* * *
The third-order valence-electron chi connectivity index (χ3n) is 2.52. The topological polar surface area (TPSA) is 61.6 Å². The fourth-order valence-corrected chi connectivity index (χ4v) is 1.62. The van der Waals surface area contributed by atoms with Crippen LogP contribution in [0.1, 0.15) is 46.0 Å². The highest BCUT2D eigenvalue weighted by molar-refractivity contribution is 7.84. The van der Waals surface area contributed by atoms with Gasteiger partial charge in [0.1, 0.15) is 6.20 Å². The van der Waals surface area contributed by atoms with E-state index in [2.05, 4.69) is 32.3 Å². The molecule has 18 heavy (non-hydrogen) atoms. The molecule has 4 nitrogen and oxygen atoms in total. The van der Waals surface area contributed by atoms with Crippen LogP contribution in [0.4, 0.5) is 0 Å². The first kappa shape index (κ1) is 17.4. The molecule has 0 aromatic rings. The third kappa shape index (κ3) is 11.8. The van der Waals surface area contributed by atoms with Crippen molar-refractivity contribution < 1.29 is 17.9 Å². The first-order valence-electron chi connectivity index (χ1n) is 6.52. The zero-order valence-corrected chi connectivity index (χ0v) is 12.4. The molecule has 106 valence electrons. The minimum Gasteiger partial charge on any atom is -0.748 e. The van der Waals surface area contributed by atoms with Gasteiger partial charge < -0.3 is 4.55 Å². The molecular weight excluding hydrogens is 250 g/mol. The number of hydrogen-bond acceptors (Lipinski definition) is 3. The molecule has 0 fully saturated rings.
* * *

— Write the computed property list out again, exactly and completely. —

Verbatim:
The third-order valence-electron chi connectivity index (χ3n) is 2.52. The topological polar surface area (TPSA) is 61.6 Å². The fourth-order valence-corrected chi connectivity index (χ4v) is 1.62. The van der Waals surface area contributed by atoms with Crippen LogP contribution in [0.1, 0.15) is 46.0 Å². The highest BCUT2D eigenvalue weighted by molar-refractivity contribution is 7.84. The van der Waals surface area contributed by atoms with Gasteiger partial charge in [0.1, 0.15) is 6.20 Å². The van der Waals surface area contributed by atoms with E-state index in [2.05, 4.69) is 32.3 Å². The molecule has 18 heavy (non-hydrogen) atoms. The molecule has 4 nitrogen and oxygen atoms in total. The van der Waals surface area contributed by atoms with Crippen LogP contribution in [0.4, 0.5) is 0 Å². The first kappa shape index (κ1) is 17.4. The molecule has 0 aromatic rings. The third kappa shape index (κ3) is 11.8. The van der Waals surface area contributed by atoms with Crippen molar-refractivity contribution < 1.29 is 17.9 Å². The first-order valence-electron chi connectivity index (χ1n) is 6.52. The zero-order valence-corrected chi connectivity index (χ0v) is 12.4. The molecule has 106 valence electrons. The minimum Gasteiger partial charge on any atom is -0.748 e. The van der Waals surface area contributed by atoms with Gasteiger partial charge < -0.3 is 4.55 Å². The molecular weight excluding hydrogens is 250 g/mol. The number of hydrogen-bond acceptors (Lipinski definition) is 3. The molecule has 0 fully saturated rings.